With regards to their legacy, there are many evidences that Arab neighborhoods survived in all the port  cities even after the  Byzantine  conquest. The use  of Arabic as a mean  of communication also survived until the eleventh century. Moreover, another important element that survived the end of the Arab ruling is the political and economic policy of redistributing large estates to small farmers.

4)The influence of the Arab culture over the Western one is certainly true but hardly known by the many, do you believe that a deeper knowledge of such a link between the two could be a useful tool towards a more peaceful and cooperative coexistence?

During the Middle Ages, arguably, Arabic was truly the international language. It was learned by the intellectuals of the time because it was the language of scientific innovation. The   extension   of   the   Arab   Empire   made   possible   to   create   a   link   between   the Mediterranean basin and the Far East.
From this link, an intense exchange was created which furthered and strongly accelerated mutual development throughout the introduction of new technologies, innovative agricultural methods and financial tools. This sort of dynamic and productive exchange is proof that the encounter of different cultures does not imply only a fight over power, but can often be mutually beneficial. If it was possible for our ancestors to improve their lives through mutual acknowledgement and respect, I do not see how it is not possible for us. In this sense, the Middle Ages modus of how different cultures related to one another could be a model for us today.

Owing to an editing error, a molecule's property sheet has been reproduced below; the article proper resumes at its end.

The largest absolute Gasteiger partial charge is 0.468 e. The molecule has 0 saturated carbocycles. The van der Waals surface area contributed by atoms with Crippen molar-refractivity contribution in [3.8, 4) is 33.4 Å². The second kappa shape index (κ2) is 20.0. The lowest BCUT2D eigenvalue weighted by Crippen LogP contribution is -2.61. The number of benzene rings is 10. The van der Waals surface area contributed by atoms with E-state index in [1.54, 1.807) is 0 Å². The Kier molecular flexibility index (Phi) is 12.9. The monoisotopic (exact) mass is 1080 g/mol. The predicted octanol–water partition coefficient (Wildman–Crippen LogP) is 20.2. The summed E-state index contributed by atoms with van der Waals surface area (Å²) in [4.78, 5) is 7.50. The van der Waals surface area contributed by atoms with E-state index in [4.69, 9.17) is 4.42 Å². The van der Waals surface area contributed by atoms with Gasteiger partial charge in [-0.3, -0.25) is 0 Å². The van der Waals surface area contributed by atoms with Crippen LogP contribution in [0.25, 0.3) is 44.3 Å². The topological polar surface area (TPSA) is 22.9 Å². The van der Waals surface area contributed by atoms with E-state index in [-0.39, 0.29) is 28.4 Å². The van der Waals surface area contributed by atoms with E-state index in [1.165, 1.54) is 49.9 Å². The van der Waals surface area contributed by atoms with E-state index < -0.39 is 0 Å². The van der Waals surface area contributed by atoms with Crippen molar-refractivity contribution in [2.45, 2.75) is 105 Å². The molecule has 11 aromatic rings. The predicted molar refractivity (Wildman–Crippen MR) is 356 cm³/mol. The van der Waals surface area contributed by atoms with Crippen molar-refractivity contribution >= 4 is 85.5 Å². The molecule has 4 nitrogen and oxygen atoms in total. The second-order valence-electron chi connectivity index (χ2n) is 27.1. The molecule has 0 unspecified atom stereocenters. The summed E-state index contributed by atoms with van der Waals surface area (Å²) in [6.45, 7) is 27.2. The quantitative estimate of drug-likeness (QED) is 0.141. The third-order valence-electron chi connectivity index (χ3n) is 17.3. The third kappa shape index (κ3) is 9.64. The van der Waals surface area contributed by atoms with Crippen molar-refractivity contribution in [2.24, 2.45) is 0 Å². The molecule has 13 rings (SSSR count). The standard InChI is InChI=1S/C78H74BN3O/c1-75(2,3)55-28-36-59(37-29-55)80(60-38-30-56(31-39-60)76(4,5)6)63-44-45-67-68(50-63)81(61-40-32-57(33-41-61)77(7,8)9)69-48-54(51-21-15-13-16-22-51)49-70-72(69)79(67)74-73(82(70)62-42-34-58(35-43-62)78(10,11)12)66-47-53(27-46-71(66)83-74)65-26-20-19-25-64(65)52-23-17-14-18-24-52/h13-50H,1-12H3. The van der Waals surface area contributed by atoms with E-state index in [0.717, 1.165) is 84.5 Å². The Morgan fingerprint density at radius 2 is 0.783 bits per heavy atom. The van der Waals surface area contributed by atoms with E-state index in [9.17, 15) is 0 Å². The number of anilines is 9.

5)How was the experience of Calabria different from that of other regions in Southern Italy? (Sicily, Apulia?)

The case of Calabria  is interesting for several reasons. The area was never completely conquered by the Arabs and was therefore a land of fight and encounter between different cultures. Apulia, in this sense, is similar to Calabria, but the plain territory made that region more attractive for the establishment of the Emirate in Bari. Calabria was a land in which different people tried to open new trade and communication routes. Even more relevant is the fact that Calabria was a shelter for the dispossessed and persecuted. An example is the fight in Sicily between Sh‘ites and Sunnis in 934 A. D., after which the latter, having been defeated, escaped to Calabria in great number, to the point that the sources state an almost total depopulation of the city of Agrigento. The geomorphological structure of the region made it a perfect place for hiding.

6)What made Calabria so important for so many different powers like the Arabs, the Byzantins, the Norsemen?

First of all, Calabria was not a single unified region at that time. There were different parts with different appeals. Reggio was a crucial crossroad for the silk trade and therefore the Arabs wanted it. The area around Amantea was rich in wood and quality pitch, considered as one of the best in Mediterranean area until the XVII century. If we take into account the fact that both the Byzantines and the Arabs developed as thalassocracies (that is to say societies built over the control of the sea), and that both pitch and wood were necessary for the building and maintenance of the fleet, it is clear how vital such area was. Moreover, Calabria was strategically important because its coasts were on the one side, the necessary route for Sicily, on the other, the way to the European continent. The role played by the region was that of connecting different worlds.

7)Do you believe that the theory expressed by Henri Pirenne at the beginning of the twentieth century, which says that the expansion of the Arabs in the Mediterranean sea was the trigger of a complete change from the Ancient Era to a new one, is still a useful one to understand our past?